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Like the concrete wall, the word wall divides Europe linguistically.

Wall of words: the Berlin Wall

The Berlin Wall was built on 13 August 1961.

Like the concrete wall, the word wall divides Europe linguistically. Some European languages, like German and French, form their words for wall from the Latin murus. So the German for Berlin Wall is die Berliner Mauer. English, Irish, and other languages use another Latin word, vallum, a more military word which means a rampart. In Irish it became fál, and its possessive form has found its way into the name of the political party, Fianna Fáil.

During the Cold War era language often emphasized our differences. In 1961, the year the Berlin Wall was built, Yuri Gagarin and Alan Shepard flew into space for the first time. They did the same thing, but we found different words to describe them: Gagarin was a cosmonaut and Shepard an astronaut.

But if we look a little more widely we find how much the European languages share. English language newspapers reported that the East Berliners had been immured, and, later, they carried pictures of the murals that spread across the Wall on its western side. Both words, immure and mural, come from the Latin root murus that the Germans use. In the East the Wall was known as the Antifaschistischer Schutzwall—the Anti-Fascist Protection Rampart: German has retained its own traces of ‘our’ Latin word for wall.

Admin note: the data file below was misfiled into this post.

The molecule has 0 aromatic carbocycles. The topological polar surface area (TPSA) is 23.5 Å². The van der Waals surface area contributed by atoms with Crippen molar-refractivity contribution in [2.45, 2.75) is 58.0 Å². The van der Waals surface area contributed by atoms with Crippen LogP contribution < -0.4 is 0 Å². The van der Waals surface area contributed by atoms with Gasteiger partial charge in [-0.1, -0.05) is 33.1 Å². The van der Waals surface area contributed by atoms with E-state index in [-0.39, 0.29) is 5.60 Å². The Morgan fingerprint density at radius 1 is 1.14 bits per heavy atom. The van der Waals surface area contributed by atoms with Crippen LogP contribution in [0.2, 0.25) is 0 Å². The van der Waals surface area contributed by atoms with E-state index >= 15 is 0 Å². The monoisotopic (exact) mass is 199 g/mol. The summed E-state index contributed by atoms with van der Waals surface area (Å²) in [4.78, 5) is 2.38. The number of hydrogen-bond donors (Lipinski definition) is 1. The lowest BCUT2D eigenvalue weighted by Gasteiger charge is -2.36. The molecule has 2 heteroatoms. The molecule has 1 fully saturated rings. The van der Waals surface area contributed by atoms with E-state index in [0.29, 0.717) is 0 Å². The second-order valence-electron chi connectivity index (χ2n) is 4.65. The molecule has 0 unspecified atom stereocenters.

In 1989 the division between the Berliners became so unabsolute and absurd that the people tore it down and so the Berlin Wall is not here for its fiftieth birthday. What remains are the vestiges of murus and vallum with which we can all trace our common heritage.


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